The doctor informed me that I exceeded the necessary parameters for making such a diagnosis. I was afraid though. I didn’t want that to be in a file somewhere. I had been under the impression that this diagnosis would mean that I could not own a firearm or apply for a civil service job. At the time, for me, the negative stigma outweighed any potential benefit that could have come from seeking further help.
Three years later, as the snow was covering all of Denver, I circled the tiny parking lot at the VA hospital looking for a spot to park my Dodge pickup. After half an hour had passed, a space became available and after another thirty minutes of sitting in the cold silence of the cab of my vehicle, I finally opened the door and took the necessary steps toward help. My feet felt terribly heavy. They wanted to return to the truck. There was no going back from this. Even though I knew that I needed the help, I was still terrified about being labeled with a disorder.
My hand trembled slightly as it reached for the door into purgatory. A place where everyone’s problems seemed to be someone else’s fault. The VA waiting room is like going to the pound, stepping into the mental health clinic was like visiting the death row section. Broken spirits everywhere. Some of these people had been coming into this place for decades and didn’t look like they were doing too great. Everyone is somber and pissed off, a fact that doesn’t give a person much hope for personal betterment.
Once again I am handed another form. “Do you have thoughts of hurting yourself or others?” “Fuck yeah I have!” I spent years being taught how and rewarded for killing people. Do you think that is a switch that can just be turned off when you hang up your uniform? Am I going to check yes to that box? Hell no, I’m not. I left it blank, along with three or four more questions that I found almost insulting. These issues expand beyond the parameters of a box on a form, and I am not a number. The guy behind the inch-thick Plexiglas window told me that I had to check those boxes. I told him that I don’t have to do shit and sat back down. Apparently, that is the magic phrase at the VA because in less than a minute my name was called and I had three different mental health specialists asking me questions in a tiny white room with flickering fluorescent lights.
I won’t bore you with the details, but all three believed that getting in to see someone as soon as possible would be the best course of action. At the time I still had a job so I knew scheduling would be tough. I was given an appointment for later in the week and was able to have someone cover for me at work. I showed back up to the VA, 45 minutes early knowing that it would take me a while to want to walk through the door. I let the clerk know I was there and found a seat fifteen minutes before my appointment and waited. And waited. And waited. Nearly an hour later I asked if something was wrong. Apparently, my Doctor forgot about my appointment.
Taking the step into that place was nearly impossible, but having the one person whose job it is to help you not even show up for the appointment is indescribable. This is why I thought to myself. This is why veterans don’t seek help. This is why 22 of the greatest members of our nation kill themselves every day.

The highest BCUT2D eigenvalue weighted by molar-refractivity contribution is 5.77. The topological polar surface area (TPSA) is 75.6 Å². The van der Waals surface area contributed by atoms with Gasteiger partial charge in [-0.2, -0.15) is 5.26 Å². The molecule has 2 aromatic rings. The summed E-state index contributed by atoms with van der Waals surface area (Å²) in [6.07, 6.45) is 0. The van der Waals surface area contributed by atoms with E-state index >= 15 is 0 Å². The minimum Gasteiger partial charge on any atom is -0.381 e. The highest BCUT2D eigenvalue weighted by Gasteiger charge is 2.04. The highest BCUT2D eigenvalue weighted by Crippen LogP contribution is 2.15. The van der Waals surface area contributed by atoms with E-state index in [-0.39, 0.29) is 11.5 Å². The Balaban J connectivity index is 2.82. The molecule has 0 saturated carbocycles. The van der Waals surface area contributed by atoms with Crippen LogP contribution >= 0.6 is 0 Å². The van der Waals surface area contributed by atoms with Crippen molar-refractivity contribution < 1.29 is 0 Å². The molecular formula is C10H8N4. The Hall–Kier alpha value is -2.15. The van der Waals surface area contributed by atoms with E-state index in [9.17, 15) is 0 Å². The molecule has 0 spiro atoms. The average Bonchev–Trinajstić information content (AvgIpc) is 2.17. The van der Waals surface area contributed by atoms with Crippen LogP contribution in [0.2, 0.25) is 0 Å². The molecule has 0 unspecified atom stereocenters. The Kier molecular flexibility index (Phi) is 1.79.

The doctor led me back to her office for what was left of our time. As expected, I was spoken to like a victim. I think that I can speak for most of my brothers in arms when I say if there is one thing that I hate it’s being spoken to in a condescending tone. I sat in another cold white room with flickering florescent lights with the ten minutes remaining of my hour appointment.
It was Friday afternoon and she seems just interested enough to not piss me off. She had me sitting with my back to the door, a fact that makes me even less comfortable. I hate it here. I hate this place and I hate myself for coming here. I hide the twitching of my right arm under the table. She explains to me that she knows all about what’s going on with me and how she has worked with hundreds of other Rangers.
No, you haven’t…. you’ve worked with a bunch of people that said they were Rangers. Everyone who has a cousin in the Army has a cousin that is a Ranger and you don’t know shit about what’s going on with me because while I was in Iraq and Afghanistan you were sitting in this air-conditioned office updating your MySpace profile picture. I want to say it but bite my tongue instead.
Despite the fact that I felt more anxious than I had in years during that appointment, despite having the most intense nightmares of my life that night, despite feeling like it was a waste of time, I made another appointment and another. I did this because I refused to end up like the poor timid souls sitting in that waiting room. I had already decided that I would not allow those demons to control any aspect of my life any longer.
I was willing to endure more pain in the short term in order to release the long-term anguish and burden of war. The next few appointments went the same as the first. Things were getting worse now, worse than they had ever been.
My reserve chute had always been to flee south. Years earlier, I sat at a table with a dozen different prescription pills that the VA had given me following my shoulder surgery, doing the math on how many it would take to never wake up again. I felt hopeless and alone. My fiancé had left me and as a result, I was losing my business. All that remained for me in this life was the certainty of the night terrors which visited me every evening. Luckily the second bottle of Jameson put me to sleep before I could bring myself to do it. This happened more times than I can count. One morning when I woke up I told myself that if things ever got so bad that I felt like ending my life that I would sell everything I own and move to Costa Rica. I would disappear and live on the beach.